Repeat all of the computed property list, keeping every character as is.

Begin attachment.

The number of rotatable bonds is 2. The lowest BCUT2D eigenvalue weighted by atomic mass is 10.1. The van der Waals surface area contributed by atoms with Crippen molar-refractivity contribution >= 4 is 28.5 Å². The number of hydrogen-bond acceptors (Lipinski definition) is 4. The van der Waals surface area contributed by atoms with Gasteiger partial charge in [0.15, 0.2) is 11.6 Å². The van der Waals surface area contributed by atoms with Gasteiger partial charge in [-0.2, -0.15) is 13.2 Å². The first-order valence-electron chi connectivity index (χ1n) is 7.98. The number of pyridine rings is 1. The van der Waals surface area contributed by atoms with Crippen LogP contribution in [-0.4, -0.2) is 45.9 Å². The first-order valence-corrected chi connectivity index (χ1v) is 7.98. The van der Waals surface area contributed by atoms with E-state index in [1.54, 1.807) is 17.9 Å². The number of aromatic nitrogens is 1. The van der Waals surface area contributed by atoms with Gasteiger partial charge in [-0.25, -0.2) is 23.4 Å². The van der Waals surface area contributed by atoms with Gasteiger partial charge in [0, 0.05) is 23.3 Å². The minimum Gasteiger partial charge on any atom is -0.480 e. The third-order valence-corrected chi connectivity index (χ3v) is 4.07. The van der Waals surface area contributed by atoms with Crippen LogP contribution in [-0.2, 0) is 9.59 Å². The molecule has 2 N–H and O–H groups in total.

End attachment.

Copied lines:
The number of rotatable bonds is 2. The lowest BCUT2D eigenvalue weighted by atomic mass is 10.1. The van der Waals surface area contributed by atoms with Crippen molar-refractivity contribution >= 4 is 28.5 Å². The number of hydrogen-bond acceptors (Lipinski definition) is 4. The van der Waals surface area contributed by atoms with Gasteiger partial charge in [0.15, 0.2) is 11.6 Å². The van der Waals surface area contributed by atoms with Gasteiger partial charge in [-0.2, -0.15) is 13.2 Å². The first-order valence-electron chi connectivity index (χ1n) is 7.98. The number of pyridine rings is 1. The van der Waals surface area contributed by atoms with Crippen LogP contribution in [-0.4, -0.2) is 45.9 Å². The first-order valence-corrected chi connectivity index (χ1v) is 7.98. The van der Waals surface area contributed by atoms with E-state index in [1.54, 1.807) is 17.9 Å². The number of aromatic nitrogens is 1. The van der Waals surface area contributed by atoms with Gasteiger partial charge in [-0.25, -0.2) is 23.4 Å². The van der Waals surface area contributed by atoms with Gasteiger partial charge in [0, 0.05) is 23.3 Å². The minimum Gasteiger partial charge on any atom is -0.480 e. The third-order valence-corrected chi connectivity index (χ3v) is 4.07. The van der Waals surface area contributed by atoms with Crippen LogP contribution in [-0.2, 0) is 9.59 Å². The molecule has 2 N–H and O–H groups in total.